This, of course, has received pushback from people in the community who are concerned that this approach would exacerbate displacement and not create enough housing to meet demand.
(Photo by Rebekah Demirel)
An excerpt from her new book: “Nothing’s for Nothing” (Rose Hip Press)
by Rebekah Demirel
As long as I can remember, planting, watering and weeding has been a solace for me. Pulling weeds feels cathartic and cleansing. You have to pull them by the roots, though, or they just come back stronger and choke out the tender baby plants.
Over time I’ve pulled a lot of personal weeds from my life. Bad habits, lies, people who choked out what I wanted to grow…I learned to dig deep to extract the noxious elements. I’ve found that I have to weed regularly, and then cultivation of something good can keep the weeds from coming back.
In the permaculture way of thinking, weeds are not called “invasive.” Plants that grow very quickly in places where they are not cultivated – often smothering food sources, using precious nutrients and water – are known as “opportunistic” plants. They find a place to insert themselves, often in disturbed soil, and then they are hard to get rid of. They keep reproducing.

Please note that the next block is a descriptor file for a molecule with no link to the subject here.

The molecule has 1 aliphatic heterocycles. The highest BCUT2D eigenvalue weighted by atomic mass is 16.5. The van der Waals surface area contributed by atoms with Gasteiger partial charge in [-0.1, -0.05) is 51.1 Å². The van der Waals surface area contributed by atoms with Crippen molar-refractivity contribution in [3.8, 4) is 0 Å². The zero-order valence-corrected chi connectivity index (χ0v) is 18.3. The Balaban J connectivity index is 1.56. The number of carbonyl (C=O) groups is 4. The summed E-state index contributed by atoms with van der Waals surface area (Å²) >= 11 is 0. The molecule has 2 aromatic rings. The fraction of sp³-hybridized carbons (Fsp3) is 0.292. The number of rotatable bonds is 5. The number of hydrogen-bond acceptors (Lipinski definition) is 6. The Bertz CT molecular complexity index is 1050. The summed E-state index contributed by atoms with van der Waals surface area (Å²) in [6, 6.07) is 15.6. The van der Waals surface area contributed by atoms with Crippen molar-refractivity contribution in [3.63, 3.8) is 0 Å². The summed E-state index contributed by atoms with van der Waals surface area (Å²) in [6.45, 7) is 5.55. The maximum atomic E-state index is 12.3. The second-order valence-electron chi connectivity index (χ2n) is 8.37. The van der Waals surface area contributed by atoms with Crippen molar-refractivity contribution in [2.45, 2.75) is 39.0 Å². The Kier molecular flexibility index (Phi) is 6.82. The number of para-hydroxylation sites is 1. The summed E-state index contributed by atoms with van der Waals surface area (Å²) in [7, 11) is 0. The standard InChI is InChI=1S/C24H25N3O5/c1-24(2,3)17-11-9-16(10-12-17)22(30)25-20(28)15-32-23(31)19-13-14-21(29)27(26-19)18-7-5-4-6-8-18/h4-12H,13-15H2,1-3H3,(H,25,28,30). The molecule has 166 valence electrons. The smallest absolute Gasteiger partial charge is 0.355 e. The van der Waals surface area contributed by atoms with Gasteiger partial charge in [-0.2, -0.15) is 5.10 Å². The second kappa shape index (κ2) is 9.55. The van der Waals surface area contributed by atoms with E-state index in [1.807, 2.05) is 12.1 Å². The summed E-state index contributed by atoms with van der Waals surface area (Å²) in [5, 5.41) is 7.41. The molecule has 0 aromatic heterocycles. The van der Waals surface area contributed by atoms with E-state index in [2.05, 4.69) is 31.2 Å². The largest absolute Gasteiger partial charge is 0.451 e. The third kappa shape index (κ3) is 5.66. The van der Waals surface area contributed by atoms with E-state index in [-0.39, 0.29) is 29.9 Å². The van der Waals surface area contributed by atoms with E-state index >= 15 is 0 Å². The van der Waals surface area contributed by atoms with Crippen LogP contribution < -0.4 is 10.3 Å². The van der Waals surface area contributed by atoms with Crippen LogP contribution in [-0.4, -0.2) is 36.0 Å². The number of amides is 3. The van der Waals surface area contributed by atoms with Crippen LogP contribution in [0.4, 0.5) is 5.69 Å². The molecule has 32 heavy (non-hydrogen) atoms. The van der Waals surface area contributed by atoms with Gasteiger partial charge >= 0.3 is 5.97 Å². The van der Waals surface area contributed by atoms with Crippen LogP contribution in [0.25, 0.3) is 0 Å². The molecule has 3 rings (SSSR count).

Just like bad habits.
Durkan dominated all electioneering aspects of the mayoral race. (Photo: Durkan campaign)
Seattle’s establishment candidate Durkan wins mayor’s race
By George Howland Jr
On election night, former U.S. Attorney for Western Washington Jenny Durkan ran up a huge lead, 61-39 percent, over urbanist Cary Moon. While Moon refused to concede, the numbers are daunting (for more on the math, see below). Minutes after the first batch of votes were counted, The Seattle Times had declared Durkan the winner.
All in all, it was a very good evening for the Seattle political establishment.
The mayoral contest was never much of a horse race.
Durkan had a fantastic showing in August’s primary election, getting 29 percent of the vote in a 21-person race and besting Moon by 12 points.
Durkan was a candidate made for Seattle voters. Durkan has had a long and storied career as a lawyer in the state Democratic Party, working for former Gov. Mike Lowry and defending former Gov. Christine Gregoire’s razor-thin victory in court. Not only did Durkan serve former President Barak Obama as a U.S. Attorney, she was also the first openly LGBTQ U.S. Attorney in our nation’s history. Before Durkan became U.S. Attorney, she worked hard on police reform at a local level. Once she became U.S. Attorney, she dragged former Mayor Mike McGinn into a consent decree that mandated changes for the Seattle Police Department’s use of force and biased policing.